There has, and perhaps always will be, an endless fear among people that technological innovations will harm the economy in the long run. People from all parts of the world and all periods of time have rallied and held conferences, telling others to be wary of new advancements, for they will take away jobs and cause massive waves of unemployment. This was especially true during the Industrial Revolution. Workers would literally destroy machines during the Industrial Revolution because doing so, they believed, would save their job.
Yet, time and time again, there hasn’t been a single instance where the advancement in technology made the economy of a society worse, let alone created a net loss in employment. And there is no reason to believe that will change anytime soon.
First, we need to look from a logical perspective on this argument. If every new advancement or idea since prehistoric times has increased unemployment to some extent, the conclusion to be drawn would be revolutionary. Taken to the most literal extent possible, all of the technological progress of the past should be destroyed and the advancements of the future be avoided.
But this is where so-called “technophobes” are logically inconsistent. No sane person honestly believes this because we all know that each individual looks to save his/her own labor by achieving an end using the most efficient means possible. Every business owner looks to create the biggest profit in the most economically efficient way. The fact that unemployment, for as long as records have been kept, has stayed relatively stable proves otherwise. In fact, technological innovations often create far more jobs than they take away. And not only are more jobs created, but the new technology increases production, which subsequently increases workers’ wages.
Take, for example, a situation where fast-food chains decide to set up self-serve kiosks at their franchises. These kiosks eliminate the need for a cashier, so cashiers lose their job. While technophobes will be quick to point this out, it is commonly overlooked is that jobs must be produced to make and maintain a self-serve kiosk. Yes, on a short-term basis, these people will be out of a job, but now that the demand for self-serve kiosks increases, manufacturing companies that create kiosks will see an increase in job openings to meet the demand. Another group of people will get a job in troubleshooting when the machines malfunction.
Lastly, to put the icing on the cake, consumers can now buy fast food at a cheaper price since labor costs have gone down. Consumers can now use that extra money to invest in other businesses, which indirectly creates jobs for those businesses. Perhaps the laid off cashiers can now pick up jobs in these businesses, and if this happens, we can conclude that the introduction of self-serving kiosks increased employment by creating jobs that didn’t exist before. The main fallacy of technophobes is that they focus only on the cashiers who lose their jobs, and only for a short-term period, while disregarding all others who are positively affected by the investment in kiosks.
One strategy used by technophobes is the use of unions to stifle technological advancement and save jobs. Many unions will intentionally give workers the lowest level technology possible to perform their job on the basis that. Since they will be so inefficient, many workers will need to be hired to make up for the lack of efficiency, thereby increasing employment. While their heart may be in the right place, all this does is make our economy less efficient and lower our standard of living.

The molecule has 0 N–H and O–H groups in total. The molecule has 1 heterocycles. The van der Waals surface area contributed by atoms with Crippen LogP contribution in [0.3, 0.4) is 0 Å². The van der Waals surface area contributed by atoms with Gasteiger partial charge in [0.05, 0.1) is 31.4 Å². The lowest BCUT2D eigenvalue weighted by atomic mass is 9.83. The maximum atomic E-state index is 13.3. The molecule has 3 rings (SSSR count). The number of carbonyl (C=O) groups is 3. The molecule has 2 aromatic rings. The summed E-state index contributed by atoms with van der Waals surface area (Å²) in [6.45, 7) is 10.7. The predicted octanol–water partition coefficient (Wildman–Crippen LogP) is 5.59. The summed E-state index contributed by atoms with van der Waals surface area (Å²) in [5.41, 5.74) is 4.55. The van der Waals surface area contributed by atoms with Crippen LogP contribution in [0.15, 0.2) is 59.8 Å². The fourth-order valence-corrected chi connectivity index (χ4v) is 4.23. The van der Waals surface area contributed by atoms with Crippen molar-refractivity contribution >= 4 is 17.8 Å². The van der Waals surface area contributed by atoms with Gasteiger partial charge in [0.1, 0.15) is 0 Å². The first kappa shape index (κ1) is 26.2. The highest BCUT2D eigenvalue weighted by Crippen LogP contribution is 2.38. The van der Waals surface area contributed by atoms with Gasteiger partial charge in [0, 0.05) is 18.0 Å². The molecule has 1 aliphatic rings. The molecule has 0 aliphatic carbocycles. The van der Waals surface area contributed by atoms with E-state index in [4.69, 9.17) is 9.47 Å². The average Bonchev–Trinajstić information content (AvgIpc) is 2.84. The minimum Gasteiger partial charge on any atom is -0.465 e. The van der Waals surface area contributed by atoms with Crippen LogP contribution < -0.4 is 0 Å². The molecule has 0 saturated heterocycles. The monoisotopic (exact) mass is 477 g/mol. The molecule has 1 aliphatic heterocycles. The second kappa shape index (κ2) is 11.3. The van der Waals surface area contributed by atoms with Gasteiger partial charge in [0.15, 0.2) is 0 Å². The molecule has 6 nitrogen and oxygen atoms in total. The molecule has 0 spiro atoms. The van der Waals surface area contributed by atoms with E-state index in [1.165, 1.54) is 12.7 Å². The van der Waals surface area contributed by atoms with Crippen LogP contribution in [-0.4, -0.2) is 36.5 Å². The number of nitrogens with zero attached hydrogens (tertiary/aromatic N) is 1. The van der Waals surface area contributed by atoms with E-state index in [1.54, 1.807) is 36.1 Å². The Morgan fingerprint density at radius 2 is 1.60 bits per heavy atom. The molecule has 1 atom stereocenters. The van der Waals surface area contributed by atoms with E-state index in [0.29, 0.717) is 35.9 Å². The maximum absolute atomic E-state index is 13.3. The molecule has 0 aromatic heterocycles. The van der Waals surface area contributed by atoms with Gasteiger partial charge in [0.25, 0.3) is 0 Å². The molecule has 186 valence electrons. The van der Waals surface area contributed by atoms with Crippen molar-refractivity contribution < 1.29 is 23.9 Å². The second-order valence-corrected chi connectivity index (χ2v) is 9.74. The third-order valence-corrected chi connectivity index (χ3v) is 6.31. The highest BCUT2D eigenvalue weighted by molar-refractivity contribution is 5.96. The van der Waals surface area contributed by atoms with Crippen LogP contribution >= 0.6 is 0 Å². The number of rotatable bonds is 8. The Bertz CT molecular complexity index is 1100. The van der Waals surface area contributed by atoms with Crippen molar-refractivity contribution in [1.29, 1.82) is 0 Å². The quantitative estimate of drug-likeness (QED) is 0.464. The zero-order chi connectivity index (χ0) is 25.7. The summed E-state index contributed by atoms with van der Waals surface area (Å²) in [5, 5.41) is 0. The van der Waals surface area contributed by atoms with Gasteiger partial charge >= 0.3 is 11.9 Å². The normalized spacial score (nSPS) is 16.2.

A union of painters, for example, may use only paintbrushes rather than paint guns, solely because paint guns are more efficient and less time consuming, which reduces the amount of necessary labor. But this will obviously increase labor costs for the business owner. Entrepreneurs, like all people, invest their money in other businesses too. Every dollar the business owner has to spend just to maintain his/her business is a dollar that could be used investing in other businesses, and again, this indirectly creates jobs there. The conclusion can be drawn that because low-level technology was used to perform a task, other businesses are losing out on potential employment opportunities.
If these arguments don’t convince technophobes otherwise, my last argument would center around their existence as a human being. The world population, as of the time of this writing, is over 7.5 billion people, creeping up to 8 billion people. That is well over 10 times larger than the world population before the Industrial Revolution began in the mid-18th century. In fact, just since the beginning of the millennium, our population has increased about 1.5 billion people. Prior to the Industrial Revolution, the population of the world sat around 500 million, and population growth was slow and gradual.
The primary reason for the human population to escalate in such a short time is precisely due to technological advancements. Advancements in the effectiveness and production of everything from vaccines and GMOs to farming and medical technology contributed to the rapid increase in human population. You could, therefore, make the argument that most of us are alive on this planet due to advancements in technology. Without these machines and advancements in technology, the world would not be able to support our population. If their very existence does not convince them of the positive trends of advancing technology, I have to believe nothing will.